Set in 1949 in the quiet California town of Santa Rosa the story centers on Ed Crane (Billy Bob Thornton) who is a second-chair barber in his brother-in-law Frank's barbershop (Michael Badalucco). Ed's wife Doris (Frances McDormand) is having an affair with her boss hotshot department store owner Big Dave (James Gandolfini). When Ed gets an investment tip on the future of dry cleaning he decides it's time to cash in his chips so he blackmails Big Dave. Big Dave married to wealthy heiress Ann (Katherine Borowitz) is not about to let this financial pressure get the better of him (come on now this is Tony Soprano Ed's messing with). Things quickly spiral out of control (someone's murdered) slow down (Ed narrates Ed smokes narrates smokes some more) and then just get weird (something involving UFO sightings and a teenage pianist) before coming to an electrifying end. The film's lineup is impressive: Thornton McDormand Gandolfini Badalucco Scarlett Johansson Tony Shalhoub. Yet the cast seems as constrained as a prisoner in jail waiting for breaks in Ed's narration to shine. The reliance on voice-over narration to get the story across impedes the dramatic and comedic timing and much of the acting except of course that of the Bogart-like Ed. We're captivated by him whether we like it or not--he is the only one that can tell us what the hell is going on. Unfortunately he loses a lot of credibility because although he assures us he's a quiet man of few words he never shuts up.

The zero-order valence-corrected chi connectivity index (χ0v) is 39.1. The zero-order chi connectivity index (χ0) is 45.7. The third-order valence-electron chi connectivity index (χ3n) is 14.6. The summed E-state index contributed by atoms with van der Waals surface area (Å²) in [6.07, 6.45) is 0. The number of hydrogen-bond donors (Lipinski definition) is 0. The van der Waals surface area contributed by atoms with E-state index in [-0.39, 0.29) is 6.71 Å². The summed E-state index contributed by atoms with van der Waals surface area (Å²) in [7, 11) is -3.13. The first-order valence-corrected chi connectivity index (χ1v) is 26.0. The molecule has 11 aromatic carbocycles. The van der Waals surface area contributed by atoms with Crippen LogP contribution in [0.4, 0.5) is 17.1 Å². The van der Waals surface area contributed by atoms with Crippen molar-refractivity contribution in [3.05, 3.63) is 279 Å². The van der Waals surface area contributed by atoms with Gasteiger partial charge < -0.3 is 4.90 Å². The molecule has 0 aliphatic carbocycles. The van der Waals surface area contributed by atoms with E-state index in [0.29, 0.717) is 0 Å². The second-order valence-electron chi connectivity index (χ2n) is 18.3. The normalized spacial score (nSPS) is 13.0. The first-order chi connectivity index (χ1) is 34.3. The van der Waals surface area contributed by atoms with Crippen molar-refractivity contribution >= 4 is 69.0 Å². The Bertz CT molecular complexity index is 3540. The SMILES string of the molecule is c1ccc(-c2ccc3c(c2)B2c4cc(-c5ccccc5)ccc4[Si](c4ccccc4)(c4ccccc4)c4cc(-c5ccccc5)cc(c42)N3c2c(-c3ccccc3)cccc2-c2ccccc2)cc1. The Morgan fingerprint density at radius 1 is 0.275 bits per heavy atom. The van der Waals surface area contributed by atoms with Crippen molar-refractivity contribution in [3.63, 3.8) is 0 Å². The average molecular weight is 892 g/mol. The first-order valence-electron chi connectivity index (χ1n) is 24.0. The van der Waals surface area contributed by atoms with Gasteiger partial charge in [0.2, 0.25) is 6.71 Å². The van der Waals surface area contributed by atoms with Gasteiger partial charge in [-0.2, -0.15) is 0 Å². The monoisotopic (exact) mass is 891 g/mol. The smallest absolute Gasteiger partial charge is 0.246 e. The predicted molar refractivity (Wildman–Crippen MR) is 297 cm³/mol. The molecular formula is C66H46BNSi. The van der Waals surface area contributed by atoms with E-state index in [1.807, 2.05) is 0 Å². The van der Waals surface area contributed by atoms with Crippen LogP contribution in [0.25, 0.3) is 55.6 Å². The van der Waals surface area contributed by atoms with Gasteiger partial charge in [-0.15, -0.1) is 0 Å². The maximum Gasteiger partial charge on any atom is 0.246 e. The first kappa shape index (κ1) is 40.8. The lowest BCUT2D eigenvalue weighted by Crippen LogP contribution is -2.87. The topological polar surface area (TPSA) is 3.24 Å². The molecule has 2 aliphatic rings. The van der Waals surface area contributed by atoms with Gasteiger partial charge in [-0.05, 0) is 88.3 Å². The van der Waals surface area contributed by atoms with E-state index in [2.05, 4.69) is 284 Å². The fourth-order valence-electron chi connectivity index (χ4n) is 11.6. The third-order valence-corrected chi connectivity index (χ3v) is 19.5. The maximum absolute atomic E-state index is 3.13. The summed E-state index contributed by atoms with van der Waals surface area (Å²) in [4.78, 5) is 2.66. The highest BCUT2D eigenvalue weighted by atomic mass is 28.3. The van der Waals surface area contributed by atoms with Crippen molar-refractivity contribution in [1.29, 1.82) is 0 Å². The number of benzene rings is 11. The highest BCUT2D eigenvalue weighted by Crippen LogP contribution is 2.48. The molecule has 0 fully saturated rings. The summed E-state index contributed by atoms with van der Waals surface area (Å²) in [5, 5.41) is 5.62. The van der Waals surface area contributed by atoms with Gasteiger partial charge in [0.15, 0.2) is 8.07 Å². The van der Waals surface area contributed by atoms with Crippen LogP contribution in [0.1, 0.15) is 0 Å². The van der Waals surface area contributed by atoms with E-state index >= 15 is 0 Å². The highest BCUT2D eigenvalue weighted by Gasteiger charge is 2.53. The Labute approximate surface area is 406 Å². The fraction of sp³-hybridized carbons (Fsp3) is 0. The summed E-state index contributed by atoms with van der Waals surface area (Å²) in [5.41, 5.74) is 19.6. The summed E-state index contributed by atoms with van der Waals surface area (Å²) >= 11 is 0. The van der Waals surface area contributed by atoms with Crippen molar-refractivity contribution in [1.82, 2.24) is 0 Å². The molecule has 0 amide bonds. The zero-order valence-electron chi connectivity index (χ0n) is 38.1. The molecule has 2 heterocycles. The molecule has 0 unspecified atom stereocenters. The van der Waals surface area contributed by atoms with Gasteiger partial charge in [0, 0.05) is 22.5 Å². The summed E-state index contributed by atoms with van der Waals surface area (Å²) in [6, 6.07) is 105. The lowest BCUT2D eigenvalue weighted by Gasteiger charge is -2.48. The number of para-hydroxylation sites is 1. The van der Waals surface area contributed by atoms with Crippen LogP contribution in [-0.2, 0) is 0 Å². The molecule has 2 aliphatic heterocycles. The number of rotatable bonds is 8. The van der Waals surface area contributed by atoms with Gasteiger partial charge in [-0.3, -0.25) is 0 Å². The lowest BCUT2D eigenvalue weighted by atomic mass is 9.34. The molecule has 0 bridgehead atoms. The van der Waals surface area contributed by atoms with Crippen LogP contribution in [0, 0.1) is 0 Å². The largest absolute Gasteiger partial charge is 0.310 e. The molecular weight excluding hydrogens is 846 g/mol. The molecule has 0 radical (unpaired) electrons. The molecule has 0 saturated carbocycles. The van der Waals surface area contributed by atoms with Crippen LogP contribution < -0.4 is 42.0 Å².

Joel Coen and Ethan Coen (Fargo) did what they set out to do--which was create an impressive smart modern take on '40s film-noir classics like The Postman Always Rings Twice. Watch this movie for the unprecedented black-and-white cinematography of Roger Deakins who takes inspiration from the Coens and turns what many moviegoers expect from a black-and-white picture on its head. Mainstream audiences may have difficulty with the slow methodical pace of this movie and some things drag the film down like the UFO subplot. But the Coens have a reason for all things leaving much to the viewer's interpretation. Perhaps the directors employed the same theory as the defense attorney does in the movie the 'uncertainty principle'--the more you look at something the less you know.